Nadia Boulanger - Trois Pièces (Trois Improvisations) for Organ (1911) [Score-Video]

  6. Charles-Marie Widor – Toccata

    For 63 years, Charles-Marie Widor held one of the most prestigious jobs in music, as organist of Saint-Sulpice in Paris. It was there where he composed his famous Organ Symphonies, the fifth of which includes this most famous Toccata.

    ‘Widor’s Toccata’, as it is commonly known, features staccato arpeggios and syncopated chords with a thundering tune in the pedals. The 1879 piece, which feels like a blast of light and sonic joy, shaped a style of French organ music for the years to come. It’s now the go-to organ recessional for weddings or any grand, joyous church festivity, and always delivers a smile.


  7. Florence Price – Adoration

    This beautiful melody by pioneering American composer Florence Price was originally written in 1951. The piece was unearthed again in 2009 and has since found huge appeal in arrangements for violin and strings.

    The piece features a hymn-like tune, brought to life with its own simple majesty. Though it’s now championed by violin virtuosos Randall Goosby and Daniel Hope, we’re here to celebrate it in its original form as an exquisite work for organ.

    Read more: 10 of Florence Price’s all-time best pieces of music

    Adoration (for Organ) - Florence Beatrice Price

  8. Camille Saint-Saëns – Symphony No. 3 ‘Organ’, Finale

    This much-loved symphonic work was commissioned by the Royal Philharmonic Society, with the premiere given in London in May 1886, featuring the composer at the podium.

    The glorious work contains some of Saint-Saëns’ finest Romantic writing. The organ takes a largely accompanying role in the first movement and sits silent during the entire second movement. But then all is unleashed in the finale, as a full C major chord in the organ brings in a glorious movement of music. It’s always the stuff of goosebumps.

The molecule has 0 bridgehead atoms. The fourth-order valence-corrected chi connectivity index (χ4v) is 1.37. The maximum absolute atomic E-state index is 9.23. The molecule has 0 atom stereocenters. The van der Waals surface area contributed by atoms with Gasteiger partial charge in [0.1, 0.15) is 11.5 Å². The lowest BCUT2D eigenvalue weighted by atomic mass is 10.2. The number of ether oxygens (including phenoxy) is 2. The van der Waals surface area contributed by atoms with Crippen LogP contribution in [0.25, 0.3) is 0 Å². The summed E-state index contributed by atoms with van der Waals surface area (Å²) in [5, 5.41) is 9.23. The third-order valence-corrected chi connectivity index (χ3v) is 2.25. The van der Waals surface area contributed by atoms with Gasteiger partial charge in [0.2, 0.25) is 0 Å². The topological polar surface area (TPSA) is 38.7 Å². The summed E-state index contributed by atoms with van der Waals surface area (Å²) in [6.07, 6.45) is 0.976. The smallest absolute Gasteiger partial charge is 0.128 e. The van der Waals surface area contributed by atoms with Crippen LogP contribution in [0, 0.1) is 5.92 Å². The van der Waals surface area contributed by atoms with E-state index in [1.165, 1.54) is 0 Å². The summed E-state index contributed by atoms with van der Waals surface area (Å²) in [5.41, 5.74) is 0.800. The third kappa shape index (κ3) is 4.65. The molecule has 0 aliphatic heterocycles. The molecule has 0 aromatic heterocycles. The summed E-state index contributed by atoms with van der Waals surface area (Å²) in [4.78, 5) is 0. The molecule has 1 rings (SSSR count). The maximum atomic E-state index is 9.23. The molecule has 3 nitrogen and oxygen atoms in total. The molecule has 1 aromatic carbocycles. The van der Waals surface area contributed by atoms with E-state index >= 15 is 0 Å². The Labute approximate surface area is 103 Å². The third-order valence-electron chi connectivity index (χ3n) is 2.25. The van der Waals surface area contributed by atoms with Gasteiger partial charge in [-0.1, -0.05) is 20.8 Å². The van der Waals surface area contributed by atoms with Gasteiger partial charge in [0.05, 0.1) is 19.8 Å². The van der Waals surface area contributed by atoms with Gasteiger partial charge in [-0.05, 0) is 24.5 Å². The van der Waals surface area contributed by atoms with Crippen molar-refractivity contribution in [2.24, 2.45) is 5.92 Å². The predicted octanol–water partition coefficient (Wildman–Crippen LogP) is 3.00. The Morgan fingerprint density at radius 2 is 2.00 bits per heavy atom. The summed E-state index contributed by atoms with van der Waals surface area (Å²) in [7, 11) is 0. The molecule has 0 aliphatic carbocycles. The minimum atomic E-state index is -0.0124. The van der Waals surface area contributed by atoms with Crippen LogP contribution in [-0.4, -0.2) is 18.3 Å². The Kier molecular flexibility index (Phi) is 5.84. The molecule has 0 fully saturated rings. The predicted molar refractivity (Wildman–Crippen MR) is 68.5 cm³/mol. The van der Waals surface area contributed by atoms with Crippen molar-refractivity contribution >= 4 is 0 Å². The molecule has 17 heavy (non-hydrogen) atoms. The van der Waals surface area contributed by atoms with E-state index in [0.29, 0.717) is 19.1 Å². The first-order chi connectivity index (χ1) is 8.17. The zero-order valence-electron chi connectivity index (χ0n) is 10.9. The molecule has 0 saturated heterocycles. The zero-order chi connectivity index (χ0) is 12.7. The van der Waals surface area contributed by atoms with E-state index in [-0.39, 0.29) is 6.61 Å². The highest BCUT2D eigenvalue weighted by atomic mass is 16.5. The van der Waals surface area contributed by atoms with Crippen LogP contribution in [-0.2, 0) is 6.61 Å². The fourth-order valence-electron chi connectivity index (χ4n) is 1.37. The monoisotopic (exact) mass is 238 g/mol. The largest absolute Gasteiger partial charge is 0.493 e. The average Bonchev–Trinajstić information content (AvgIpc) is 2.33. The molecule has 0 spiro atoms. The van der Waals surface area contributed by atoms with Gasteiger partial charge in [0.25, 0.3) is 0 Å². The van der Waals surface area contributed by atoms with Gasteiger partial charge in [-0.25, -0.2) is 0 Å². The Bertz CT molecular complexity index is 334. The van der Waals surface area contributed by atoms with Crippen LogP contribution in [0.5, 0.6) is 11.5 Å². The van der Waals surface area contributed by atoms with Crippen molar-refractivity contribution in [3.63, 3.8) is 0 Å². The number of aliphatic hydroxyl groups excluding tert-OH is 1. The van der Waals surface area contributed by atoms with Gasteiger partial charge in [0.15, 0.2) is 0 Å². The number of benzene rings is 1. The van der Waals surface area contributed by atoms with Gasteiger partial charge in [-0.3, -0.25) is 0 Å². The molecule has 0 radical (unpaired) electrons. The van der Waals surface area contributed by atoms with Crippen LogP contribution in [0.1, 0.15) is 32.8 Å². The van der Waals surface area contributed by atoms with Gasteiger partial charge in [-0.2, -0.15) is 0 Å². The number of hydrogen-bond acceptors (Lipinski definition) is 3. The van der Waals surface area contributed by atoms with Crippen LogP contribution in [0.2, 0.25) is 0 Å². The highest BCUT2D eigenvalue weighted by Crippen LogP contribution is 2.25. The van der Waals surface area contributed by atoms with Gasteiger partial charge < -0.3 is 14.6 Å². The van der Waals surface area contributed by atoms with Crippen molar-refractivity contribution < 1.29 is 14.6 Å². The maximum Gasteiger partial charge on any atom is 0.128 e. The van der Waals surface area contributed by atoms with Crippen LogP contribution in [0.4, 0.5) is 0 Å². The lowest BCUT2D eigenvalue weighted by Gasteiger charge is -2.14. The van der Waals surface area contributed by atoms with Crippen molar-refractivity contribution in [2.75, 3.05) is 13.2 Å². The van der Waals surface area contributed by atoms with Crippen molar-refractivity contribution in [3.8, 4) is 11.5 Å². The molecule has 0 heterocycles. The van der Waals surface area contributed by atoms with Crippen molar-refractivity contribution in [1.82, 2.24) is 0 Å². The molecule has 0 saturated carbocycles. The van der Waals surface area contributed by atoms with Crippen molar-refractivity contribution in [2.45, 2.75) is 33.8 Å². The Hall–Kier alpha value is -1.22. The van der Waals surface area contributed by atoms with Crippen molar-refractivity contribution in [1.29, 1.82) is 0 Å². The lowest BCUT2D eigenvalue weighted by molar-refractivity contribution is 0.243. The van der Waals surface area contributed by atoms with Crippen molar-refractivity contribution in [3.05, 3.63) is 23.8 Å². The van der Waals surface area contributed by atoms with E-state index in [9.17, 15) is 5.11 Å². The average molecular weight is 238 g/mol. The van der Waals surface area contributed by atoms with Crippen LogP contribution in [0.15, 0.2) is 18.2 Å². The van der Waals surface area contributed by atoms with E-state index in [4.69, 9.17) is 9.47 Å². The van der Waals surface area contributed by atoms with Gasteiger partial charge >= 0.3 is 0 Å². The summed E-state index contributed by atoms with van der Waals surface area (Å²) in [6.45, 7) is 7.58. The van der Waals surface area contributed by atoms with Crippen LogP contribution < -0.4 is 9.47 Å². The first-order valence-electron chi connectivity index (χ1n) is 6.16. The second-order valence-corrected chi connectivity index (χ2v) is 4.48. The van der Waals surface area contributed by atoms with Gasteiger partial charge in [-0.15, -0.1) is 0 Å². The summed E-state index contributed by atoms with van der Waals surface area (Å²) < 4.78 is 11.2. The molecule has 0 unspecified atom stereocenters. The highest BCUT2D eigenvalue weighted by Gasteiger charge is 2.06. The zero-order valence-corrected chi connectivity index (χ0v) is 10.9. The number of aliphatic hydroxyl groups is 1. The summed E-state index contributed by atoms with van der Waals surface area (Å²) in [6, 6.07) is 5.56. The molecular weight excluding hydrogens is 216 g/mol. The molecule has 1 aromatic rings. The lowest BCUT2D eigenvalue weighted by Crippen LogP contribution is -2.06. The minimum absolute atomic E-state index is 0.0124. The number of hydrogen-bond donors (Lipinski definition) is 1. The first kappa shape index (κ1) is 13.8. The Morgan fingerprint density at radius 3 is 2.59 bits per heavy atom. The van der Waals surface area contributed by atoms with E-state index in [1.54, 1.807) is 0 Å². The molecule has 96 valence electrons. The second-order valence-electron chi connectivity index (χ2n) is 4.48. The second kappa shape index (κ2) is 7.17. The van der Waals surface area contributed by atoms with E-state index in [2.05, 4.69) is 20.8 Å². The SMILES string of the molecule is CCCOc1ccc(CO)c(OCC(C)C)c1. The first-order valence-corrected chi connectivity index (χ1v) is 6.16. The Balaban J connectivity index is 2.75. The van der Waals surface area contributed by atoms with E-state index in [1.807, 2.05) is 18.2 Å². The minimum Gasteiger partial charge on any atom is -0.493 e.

Saint-Saens: Symphony No. 3 "Organ" - Finale (Auckland Symphony Orchestra) 1080p

  9. Oliver Messiaen - La Nativité du Seigneur

    Messiaen was one of the most inventive and unique composers of the 20th century. Composing predominantly for organ, he uses sonic splendour, imaginative harmony and, at times, the imitation of birdsong on instruments to tell grand stories in his works.

    Inspired by the Christmas story, La Nativité du Seigneur is divided into nine ‘meditations’ to represent stages and stories around the birth of Jesus.

    It’s essentially a nativity play for organ, but with the full heft and colour of 20th-century French music. You won’t get singable melodies, but you will be moved by the sheer power and intimacy of the instrument, as Messiaen depicts scenes of shepherds, angels, wise men – and at the end, of course, the birth of Christ.

    🎵 Messiaen - La Nativité du Seigneur | York Minster (with score and my markings!)

  10. Hans Zimmer – Interstellar

    One of the great sci-fi films of our time has an incredible, evocative score with the organ at its heart.

    Hans Zimmer has spoken about why he chose the organ for this work. Faced with depicting the complexity and power of space travel, the composer said that for centuries, the pipe organ was the most complex machine ever invented. “Think about the shape of it as well,” he added. “Those pipes are like the afterburners of spaceships”.

    And thanks to his incredible score, the organ has lift-off on the big screen.

    Read more: Church organ playing Hans Zimmer’s epic ‘Interstellar’ theme makes our world feel tiny

    Pianist in St Pancras wows with performance of the main theme of Interstellar by Hans Zimmer